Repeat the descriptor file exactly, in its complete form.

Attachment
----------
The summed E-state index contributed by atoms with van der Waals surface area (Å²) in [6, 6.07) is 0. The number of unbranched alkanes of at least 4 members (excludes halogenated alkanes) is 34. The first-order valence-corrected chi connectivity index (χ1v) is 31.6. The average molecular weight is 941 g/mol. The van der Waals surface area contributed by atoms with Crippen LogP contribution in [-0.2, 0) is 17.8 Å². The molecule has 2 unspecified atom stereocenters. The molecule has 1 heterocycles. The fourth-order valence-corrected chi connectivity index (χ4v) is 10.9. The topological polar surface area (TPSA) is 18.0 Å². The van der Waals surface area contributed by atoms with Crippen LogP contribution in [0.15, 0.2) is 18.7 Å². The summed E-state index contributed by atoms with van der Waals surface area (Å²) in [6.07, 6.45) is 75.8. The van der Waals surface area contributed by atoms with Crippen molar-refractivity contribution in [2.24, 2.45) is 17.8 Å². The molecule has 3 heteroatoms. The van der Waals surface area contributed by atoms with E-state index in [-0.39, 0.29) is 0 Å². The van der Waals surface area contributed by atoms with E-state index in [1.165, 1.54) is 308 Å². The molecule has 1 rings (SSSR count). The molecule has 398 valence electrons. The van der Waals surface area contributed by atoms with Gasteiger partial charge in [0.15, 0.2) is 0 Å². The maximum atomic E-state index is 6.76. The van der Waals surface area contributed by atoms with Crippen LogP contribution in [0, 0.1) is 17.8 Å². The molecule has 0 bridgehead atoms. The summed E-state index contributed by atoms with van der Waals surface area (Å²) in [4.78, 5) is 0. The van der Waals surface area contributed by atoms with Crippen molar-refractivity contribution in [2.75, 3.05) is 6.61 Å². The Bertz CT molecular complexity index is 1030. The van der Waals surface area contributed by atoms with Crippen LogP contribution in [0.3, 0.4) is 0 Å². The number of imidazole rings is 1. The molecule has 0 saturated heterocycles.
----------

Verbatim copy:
The summed E-state index contributed by atoms with van der Waals surface area (Å²) in [6, 6.07) is 0. The number of unbranched alkanes of at least 4 members (excludes halogenated alkanes) is 34. The first-order valence-corrected chi connectivity index (χ1v) is 31.6. The average molecular weight is 941 g/mol. The van der Waals surface area contributed by atoms with Crippen LogP contribution in [-0.2, 0) is 17.8 Å². The molecule has 2 unspecified atom stereocenters. The molecule has 1 heterocycles. The fourth-order valence-corrected chi connectivity index (χ4v) is 10.9. The topological polar surface area (TPSA) is 18.0 Å². The van der Waals surface area contributed by atoms with Crippen LogP contribution in [0.15, 0.2) is 18.7 Å². The summed E-state index contributed by atoms with van der Waals surface area (Å²) in [6.07, 6.45) is 75.8. The van der Waals surface area contributed by atoms with Crippen molar-refractivity contribution in [2.24, 2.45) is 17.8 Å². The molecule has 3 heteroatoms. The van der Waals surface area contributed by atoms with E-state index in [-0.39, 0.29) is 0 Å². The van der Waals surface area contributed by atoms with E-state index in [1.165, 1.54) is 308 Å². The molecule has 1 rings (SSSR count). The molecule has 398 valence electrons. The van der Waals surface area contributed by atoms with Gasteiger partial charge in [0.15, 0.2) is 0 Å². The maximum atomic E-state index is 6.76. The van der Waals surface area contributed by atoms with Crippen LogP contribution in [0, 0.1) is 17.8 Å². The molecule has 0 bridgehead atoms. The summed E-state index contributed by atoms with van der Waals surface area (Å²) in [4.78, 5) is 0. The van der Waals surface area contributed by atoms with Crippen molar-refractivity contribution in [2.75, 3.05) is 6.61 Å². The Bertz CT molecular complexity index is 1030. The van der Waals surface area contributed by atoms with Crippen LogP contribution in [0.3, 0.4) is 0 Å². The number of imidazole rings is 1. The molecule has 0 saturated heterocycles.